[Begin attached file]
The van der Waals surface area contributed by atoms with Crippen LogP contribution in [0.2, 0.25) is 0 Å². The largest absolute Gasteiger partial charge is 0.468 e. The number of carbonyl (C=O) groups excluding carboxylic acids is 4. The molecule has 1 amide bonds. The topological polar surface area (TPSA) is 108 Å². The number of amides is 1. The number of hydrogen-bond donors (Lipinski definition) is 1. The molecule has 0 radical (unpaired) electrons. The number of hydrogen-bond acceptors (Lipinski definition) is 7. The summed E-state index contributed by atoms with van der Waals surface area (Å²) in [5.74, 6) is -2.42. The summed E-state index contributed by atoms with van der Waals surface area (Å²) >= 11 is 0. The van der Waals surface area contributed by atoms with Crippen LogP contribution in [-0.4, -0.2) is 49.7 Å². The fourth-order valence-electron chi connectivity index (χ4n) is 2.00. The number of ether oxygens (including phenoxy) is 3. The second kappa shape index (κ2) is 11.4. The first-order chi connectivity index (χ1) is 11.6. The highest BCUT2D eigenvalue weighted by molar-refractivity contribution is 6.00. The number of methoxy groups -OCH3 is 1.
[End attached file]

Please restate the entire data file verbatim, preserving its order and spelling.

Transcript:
The van der Waals surface area contributed by atoms with Crippen LogP contribution in [0.2, 0.25) is 0 Å². The largest absolute Gasteiger partial charge is 0.468 e. The number of carbonyl (C=O) groups excluding carboxylic acids is 4. The molecule has 1 amide bonds. The topological polar surface area (TPSA) is 108 Å². The number of amides is 1. The number of hydrogen-bond donors (Lipinski definition) is 1. The molecule has 0 radical (unpaired) electrons. The number of hydrogen-bond acceptors (Lipinski definition) is 7. The summed E-state index contributed by atoms with van der Waals surface area (Å²) in [5.74, 6) is -2.42. The summed E-state index contributed by atoms with van der Waals surface area (Å²) >= 11 is 0. The van der Waals surface area contributed by atoms with Crippen LogP contribution in [-0.4, -0.2) is 49.7 Å². The fourth-order valence-electron chi connectivity index (χ4n) is 2.00. The number of ether oxygens (including phenoxy) is 3. The second kappa shape index (κ2) is 11.4. The first-order chi connectivity index (χ1) is 11.6. The highest BCUT2D eigenvalue weighted by molar-refractivity contribution is 6.00. The number of methoxy groups -OCH3 is 1.